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Monday, November 29, 2010

Viewing the World Through the Media's Cracked Lens

Camera with cracked lens
I decided to take a few days off over the Thanksgiving holiday, as you might've guessed. During this time, I ran a sort of experiment. I stayed away from my usual news consumption habits. I'd say I avoided internet news entirely, but I have news feeds all over the place -- in my Gmail and my iGoogle homepage, for example -- so I saw headlines. I just didn't investigate them. As a result, probably 90% of my news consumption came from TV -- mostly network and local -- and my local paper, which has just one or two pages of national and international news and, of course, an editorial page which isn't all that good at delivering information. I say it was a "sort of experiment," because it was really just a way to step back for a bit and take a breather, but the result is the same regardless: I'm about as well-informed about recent events as the average person. Which is to say, not very. Our media is broken.

For example, I learned that North and South Korea had a little kerfuffle over an island and that the reasons for this are complex. I do understand what's going on there, but it's hard for me to say how much of my understanding comes from what I knew before I unplugged. It doesn't feel like I got a lot of information and, as always, cable news about the incident came mostly in the form of opinion, with interviews of pundits and analysts and experts. Most of that opinion was about what the US should do in response. There was very little about the North Korean government's current instability and uncertainty about their future -- or the paranoid overreactions likely to result from that instability and uncertainty.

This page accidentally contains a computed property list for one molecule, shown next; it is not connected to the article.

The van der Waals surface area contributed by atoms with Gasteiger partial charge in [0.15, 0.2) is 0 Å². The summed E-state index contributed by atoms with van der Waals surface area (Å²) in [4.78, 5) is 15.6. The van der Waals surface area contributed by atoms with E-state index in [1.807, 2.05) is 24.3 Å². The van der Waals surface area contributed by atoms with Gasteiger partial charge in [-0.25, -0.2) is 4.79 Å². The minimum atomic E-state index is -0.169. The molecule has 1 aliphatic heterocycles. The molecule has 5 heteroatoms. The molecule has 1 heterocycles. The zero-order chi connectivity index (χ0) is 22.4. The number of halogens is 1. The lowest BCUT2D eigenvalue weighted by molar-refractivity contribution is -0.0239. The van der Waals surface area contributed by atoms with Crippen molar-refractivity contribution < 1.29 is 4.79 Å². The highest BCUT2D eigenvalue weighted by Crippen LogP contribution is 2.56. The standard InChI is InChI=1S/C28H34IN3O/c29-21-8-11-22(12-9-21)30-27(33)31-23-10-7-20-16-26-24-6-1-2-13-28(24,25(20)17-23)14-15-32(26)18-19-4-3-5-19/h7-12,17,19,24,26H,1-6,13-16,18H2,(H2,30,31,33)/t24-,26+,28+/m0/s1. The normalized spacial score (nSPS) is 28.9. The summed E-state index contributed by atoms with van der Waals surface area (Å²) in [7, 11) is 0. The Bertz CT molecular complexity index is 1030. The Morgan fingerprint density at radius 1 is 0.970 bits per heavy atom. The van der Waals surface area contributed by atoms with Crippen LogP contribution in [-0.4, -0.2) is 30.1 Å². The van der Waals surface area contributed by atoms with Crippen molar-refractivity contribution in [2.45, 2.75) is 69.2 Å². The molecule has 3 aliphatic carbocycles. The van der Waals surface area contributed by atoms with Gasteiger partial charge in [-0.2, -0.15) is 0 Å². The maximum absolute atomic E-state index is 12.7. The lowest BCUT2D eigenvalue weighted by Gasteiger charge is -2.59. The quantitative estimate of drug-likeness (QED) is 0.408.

I suppose for this experiment in wearing news blinders to be an actual experiment, I'd need to break away from my news consumption habits for a much longer period -- maybe a year or more -- which is something I'm unwilling to do. All I've really done is get a little taste of what its like to let someone else do all the legwork and all I can say conclusively is that it's a lot easier, but it sucks. I can understand why so many people believe things that aren't true. It struck me that the media is interested in reporting true things, just not the truth.



For example, when the media reported on Sarah Palin's criticisms of "death panels" in the healthcare reform bill, what they were reporting was true -- that Sarah Palin was talking about death panels. What they failed to report was the truth -- that Palin was slinging BS. There were no death panels. This story should've died the same day it started. Yet, by avoiding calling out Palin as a liar and a demagogue, they allowed the death panel propaganda to become a matter of debate; "Are there death panels? Sarah Palin says yes, the Democrats say no. It's big fight over the healthcare bill! Let's watch..." It turns out that you can have reporting that's 100% true but, if it avoids the central question, delivers no truth. I'm not even going to get into outlets like Fox News, which are interested in neither things that are true nor the truth.